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Minimalism in Your Photography

Minimalism in Your Photography

Aug 26, 2023



Minimalist photography is a form of photography that is distinguished by simplicity. It emphasizes the sparseness and careful composition, shying away from an overabundance of color patterns or information.

Ok class, that is the definition of Minimalism, at least as it relates to photography. In this week’s video I went over a few things regarding minimalism and how you can use things like the dreaded “blue bird sky” to your advantage. It is a trope that I see a lot of photographers stick their nose up at, and I don’t really understand why. A perfectly clear sky can be just as beautiful as one with rolling or puffy clouds in it. It is all about perspective and what you do with it, right?

I think it is pretty plain to see that I like doing things the hard way. Or at least in photography, taking photos during times that are not exactly what most photographers would consider “optimal” for taking photos. Reality for me is that I have a full time job that pays my bills. So I get to enjoy those beautiful sunrises that I see on social media once in a while, but usually from the car on my commute to work. I can get away with being late once in a while for something truly spectacular, but I am not sure I want to push the envelope on that at all.

Anyway, back to the matter at hand. There are loads of times that I am sure everyone has gone out to take some photos and have been confronted by a pretty plain scene. Not exactly featureless, but not a lot of interesting elements to compose with. This is where minimalism comes in, at least for me. I like to use negative space in my photos when the opportunities arise. This is why I love those clear sky sunrises and sunsets, and why I especially LOVE a foggy morning. And I use capitals on love there on purpose. I want you guys to feel the enthusiasm I have for those kinds of days.

Think about it though. What better way to feature your subject, but with a simple composition. You can still use other rules in photography, like the rule of thirds or Golden Ratio, in these scenarios. But it takes time to train yourself to see the scene that way. Or even to train yourself to not skip out on the opportunity to take photos. This is partly why I love the foggy mornings so much, there is so much unexpected subjects and scenes that pop on those days that wouldn’t otherwise.

Same goes for the featureless skies at sunrise and sunset. Without clouds or a lot of trees, or any activity that would potentially pull your focus those times can create some truly compelling images. In the video I used a sunrise photo I took a couple of years ago just before sunrise in the Catskills of New York. It was 4:30-5am or so. The sky was starting to light up, there was just a little bit of lake fog and a little bit of humidity in the air. The range of colors I saw that morning were INCREDIBLE. (There I go, getting all enthusiastic again) As the blue hour started to fade into the warmth of sunrise the gradient from blue to orange with the reflection on the perfectly still water felt like a once in a lifetime opportunity. And here I got up early just to take a simple sunrise.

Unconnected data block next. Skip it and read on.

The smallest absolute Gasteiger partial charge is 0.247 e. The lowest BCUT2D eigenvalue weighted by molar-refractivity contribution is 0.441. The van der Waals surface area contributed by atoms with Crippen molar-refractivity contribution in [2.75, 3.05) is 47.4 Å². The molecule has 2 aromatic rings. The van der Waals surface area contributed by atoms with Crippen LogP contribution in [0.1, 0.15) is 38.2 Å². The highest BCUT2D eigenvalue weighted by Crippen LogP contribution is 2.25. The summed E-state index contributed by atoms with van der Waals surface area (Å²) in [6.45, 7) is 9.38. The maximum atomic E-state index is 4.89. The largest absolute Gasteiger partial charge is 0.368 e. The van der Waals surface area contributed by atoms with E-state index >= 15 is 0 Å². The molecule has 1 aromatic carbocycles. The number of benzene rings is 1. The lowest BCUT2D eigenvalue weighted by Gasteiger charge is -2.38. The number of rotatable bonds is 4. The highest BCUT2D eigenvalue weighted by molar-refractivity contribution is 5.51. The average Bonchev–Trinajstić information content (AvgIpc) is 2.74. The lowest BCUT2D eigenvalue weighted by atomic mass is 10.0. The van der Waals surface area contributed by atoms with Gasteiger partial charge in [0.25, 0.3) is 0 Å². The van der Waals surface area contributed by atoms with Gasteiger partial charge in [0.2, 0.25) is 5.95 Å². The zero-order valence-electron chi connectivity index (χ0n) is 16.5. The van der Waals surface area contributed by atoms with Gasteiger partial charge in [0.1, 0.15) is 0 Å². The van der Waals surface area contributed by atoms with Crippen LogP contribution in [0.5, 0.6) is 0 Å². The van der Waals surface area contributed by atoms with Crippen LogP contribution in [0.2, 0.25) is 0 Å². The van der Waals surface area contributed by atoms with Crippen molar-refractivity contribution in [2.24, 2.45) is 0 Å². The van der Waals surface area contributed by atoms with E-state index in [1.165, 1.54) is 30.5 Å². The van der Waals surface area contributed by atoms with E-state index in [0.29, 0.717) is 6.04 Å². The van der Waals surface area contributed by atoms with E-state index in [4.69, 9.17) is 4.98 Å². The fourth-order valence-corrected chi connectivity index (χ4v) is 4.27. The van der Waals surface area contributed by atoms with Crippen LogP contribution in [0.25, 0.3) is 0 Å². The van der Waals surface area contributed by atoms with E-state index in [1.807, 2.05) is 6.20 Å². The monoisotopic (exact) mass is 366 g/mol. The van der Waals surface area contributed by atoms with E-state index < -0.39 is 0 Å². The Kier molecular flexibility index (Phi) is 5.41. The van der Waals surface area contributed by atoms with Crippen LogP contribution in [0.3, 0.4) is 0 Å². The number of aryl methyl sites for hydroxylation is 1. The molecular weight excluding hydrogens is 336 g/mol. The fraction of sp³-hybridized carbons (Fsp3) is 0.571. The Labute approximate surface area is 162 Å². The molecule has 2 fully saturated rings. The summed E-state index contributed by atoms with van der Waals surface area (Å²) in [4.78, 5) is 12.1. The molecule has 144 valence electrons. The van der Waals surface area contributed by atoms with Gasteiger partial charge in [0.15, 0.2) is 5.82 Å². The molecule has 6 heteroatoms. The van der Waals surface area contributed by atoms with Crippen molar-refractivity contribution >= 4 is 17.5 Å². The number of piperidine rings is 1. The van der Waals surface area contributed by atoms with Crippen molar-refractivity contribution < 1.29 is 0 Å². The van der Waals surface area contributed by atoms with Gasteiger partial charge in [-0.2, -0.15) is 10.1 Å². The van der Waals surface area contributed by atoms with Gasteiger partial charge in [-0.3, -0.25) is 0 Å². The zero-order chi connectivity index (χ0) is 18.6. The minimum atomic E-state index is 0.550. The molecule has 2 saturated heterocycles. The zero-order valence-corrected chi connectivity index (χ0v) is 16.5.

Sometimes you just have to break the rules to try something new and different. And I really do want to see what everyone makes for photos with this idea. Thinking outside of your normal routine and box will help create new ideas, new compositions and new photos that you may not have known you had in you. That is really my goal with all of this with Youtube, IG and the blog. If I can inspire someone to think about something just a little bit differently or try something new, then I have met my goals for all this. So why not go give it a try? Sure, you may not produce anything good at first. And it may be a spectacular failure. But at least you have a story to tell, and an opportunity to try again and make it better the next time

This is a big reason why I sign off my videos the same way, “Make sure to get out and take some great photos” This time it should be to get out and take some simple photos. Give it a try, take something different using some of the minimalist ideas, tag me in it and let’s see what everyone comes up with. Be sure to watch the video with some tips on how to take a photo using this technique. 

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